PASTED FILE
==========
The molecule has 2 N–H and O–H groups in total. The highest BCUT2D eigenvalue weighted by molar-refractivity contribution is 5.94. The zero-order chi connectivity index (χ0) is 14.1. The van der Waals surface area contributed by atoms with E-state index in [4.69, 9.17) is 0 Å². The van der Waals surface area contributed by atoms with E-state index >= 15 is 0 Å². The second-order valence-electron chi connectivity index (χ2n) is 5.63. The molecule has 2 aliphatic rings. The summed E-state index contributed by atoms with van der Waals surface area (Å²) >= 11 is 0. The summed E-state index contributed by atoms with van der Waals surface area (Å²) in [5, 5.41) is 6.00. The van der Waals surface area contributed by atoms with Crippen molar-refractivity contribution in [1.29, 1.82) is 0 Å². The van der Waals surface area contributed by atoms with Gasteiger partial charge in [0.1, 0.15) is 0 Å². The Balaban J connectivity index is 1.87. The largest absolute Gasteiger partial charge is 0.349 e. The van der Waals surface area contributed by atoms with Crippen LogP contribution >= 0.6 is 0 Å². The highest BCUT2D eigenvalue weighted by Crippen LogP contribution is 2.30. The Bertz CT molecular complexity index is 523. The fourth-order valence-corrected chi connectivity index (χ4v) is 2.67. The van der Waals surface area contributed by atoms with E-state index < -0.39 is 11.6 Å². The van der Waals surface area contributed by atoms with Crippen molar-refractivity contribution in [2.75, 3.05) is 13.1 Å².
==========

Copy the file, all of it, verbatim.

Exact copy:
The molecule has 2 N–H and O–H groups in total. The highest BCUT2D eigenvalue weighted by molar-refractivity contribution is 5.94. The zero-order chi connectivity index (χ0) is 14.1. The van der Waals surface area contributed by atoms with E-state index in [4.69, 9.17) is 0 Å². The van der Waals surface area contributed by atoms with E-state index >= 15 is 0 Å². The second-order valence-electron chi connectivity index (χ2n) is 5.63. The molecule has 2 aliphatic rings. The summed E-state index contributed by atoms with van der Waals surface area (Å²) >= 11 is 0. The summed E-state index contributed by atoms with van der Waals surface area (Å²) in [5, 5.41) is 6.00. The van der Waals surface area contributed by atoms with Crippen molar-refractivity contribution in [1.29, 1.82) is 0 Å². The van der Waals surface area contributed by atoms with Gasteiger partial charge in [0.1, 0.15) is 0 Å². The Balaban J connectivity index is 1.87. The largest absolute Gasteiger partial charge is 0.349 e. The van der Waals surface area contributed by atoms with Crippen LogP contribution >= 0.6 is 0 Å². The highest BCUT2D eigenvalue weighted by Crippen LogP contribution is 2.30. The Bertz CT molecular complexity index is 523. The fourth-order valence-corrected chi connectivity index (χ4v) is 2.67. The van der Waals surface area contributed by atoms with E-state index < -0.39 is 11.6 Å². The van der Waals surface area contributed by atoms with Crippen molar-refractivity contribution in [2.75, 3.05) is 13.1 Å².